Any common cause for Invalid OSCCAL on ACL Strobe?

CaptKirk

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I'm hoping people have found the root cause for " Invalid OSCCAL" from Pickit2 software when programming. I have a few boards where I just seem unable to find solder issues that cause it. Is there a weak-spot in the layout that causes a board short that causes the error? Is it overheating the Pic during soldering? Is it just a bad Pic? is it bad thru-holes at the programming port? I've done some ohming out of the board and I just cannot find any opens or obvious shorts!

[font=tahoma, sans-serif]THX, Kirk[/font]
 

David_AVD

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I'd try replacing the PIC on one and seeing if that sorts it. If so, remove and reinstall the same PIC on another PCB. That will tell you if it's the actual PIC or just the resoldering that fixed it.
 

CaptKirk

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But do I want to take a known working board, take the PIC off, then solder on the suspect one in order to be sure it worked? I think I have had the error, and went ahead and put it on a new board and had at least one or two work then but I've done so many and reworked so many, the mind loses track.
 

David_AVD

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You'll need to do some logical testing / substitution and keep track of which PIC and board is which.
 

CaptKirk

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Yeah I have a few more added to the dead pile so I really want to correct this issue and find out what I am doing wrong.


A new thing I have is applying power and having the transistor try to burn up on a couple of boards. It gets HOT fast and I have not found what could cause it. This issue stays with the board (new transistors also try to fry).


Maybe when I am done debugging the hardware I will have a list of common issues and fixes...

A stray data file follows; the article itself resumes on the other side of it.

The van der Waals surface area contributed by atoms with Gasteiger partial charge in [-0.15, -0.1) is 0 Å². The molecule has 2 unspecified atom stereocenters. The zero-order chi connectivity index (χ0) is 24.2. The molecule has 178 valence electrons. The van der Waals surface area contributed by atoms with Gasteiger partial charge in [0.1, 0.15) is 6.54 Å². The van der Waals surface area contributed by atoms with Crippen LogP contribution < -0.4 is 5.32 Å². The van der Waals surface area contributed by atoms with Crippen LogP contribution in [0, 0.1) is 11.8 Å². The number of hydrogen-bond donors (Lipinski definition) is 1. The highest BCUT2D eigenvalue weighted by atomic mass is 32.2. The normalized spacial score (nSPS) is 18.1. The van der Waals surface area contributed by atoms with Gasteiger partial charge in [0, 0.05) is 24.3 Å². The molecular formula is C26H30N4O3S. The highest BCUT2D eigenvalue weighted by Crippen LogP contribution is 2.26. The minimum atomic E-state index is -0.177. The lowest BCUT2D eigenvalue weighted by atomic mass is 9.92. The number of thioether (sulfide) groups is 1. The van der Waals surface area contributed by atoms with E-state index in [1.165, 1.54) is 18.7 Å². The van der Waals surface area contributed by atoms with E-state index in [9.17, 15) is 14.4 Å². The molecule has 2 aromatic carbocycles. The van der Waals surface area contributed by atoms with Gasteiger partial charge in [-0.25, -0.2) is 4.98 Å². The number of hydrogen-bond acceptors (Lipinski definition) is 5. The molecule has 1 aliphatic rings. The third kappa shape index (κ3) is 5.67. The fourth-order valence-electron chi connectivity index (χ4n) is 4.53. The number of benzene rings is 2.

fasteddy

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David_AVD said:
Sounds like components in wrong places or wrong values.
Its not the wrong value as these are the exact same values used in the original batch of strobes which have worked without issue unless a resistor has been put in the wrong place.

What is the method used to solder the pic in place, could it be caused by heat damage, if too much heat is put on the pic or the pins for too long on the pic then you will damage it. So im wondering if you can shed some info on how you put these together (hot air, soldering iron, oven), what temp used, how long, ect.
 

lithgowlights

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When I had that it almost always (ok it happened about 10 out of 180) turned out to be I had missed a pin on the pic, so a quick resolder fixed it.
 

AAH

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As the transistor is simply providing a link between the 6 pin pic and the 8 pin NUD led driver I'd be thinking that for the transisitor to be getting hot there will either be a short between a couple of the pins on the NUD chip, a short around R1 and R3 or you have the 3.3 ohm resistor in the wrong place. Page 6 of http://www.src.net.au/Personal/Projects/TPR1Strobe/Assembling_TPR1-Strobe.pdf shows the circuit and if all goes well the transistor is probably only switching under 1mA.
 

CaptKirk

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The OSCCAL error has happened with hand soldering and with hot air both. In the case where I hand soldered, it programmed OK before adding the transistor and LED, but then after adding those, there was no blink (with the data to gnd) and going back to check the PIC to see if I forgot to program resutled in the OSCCAL error.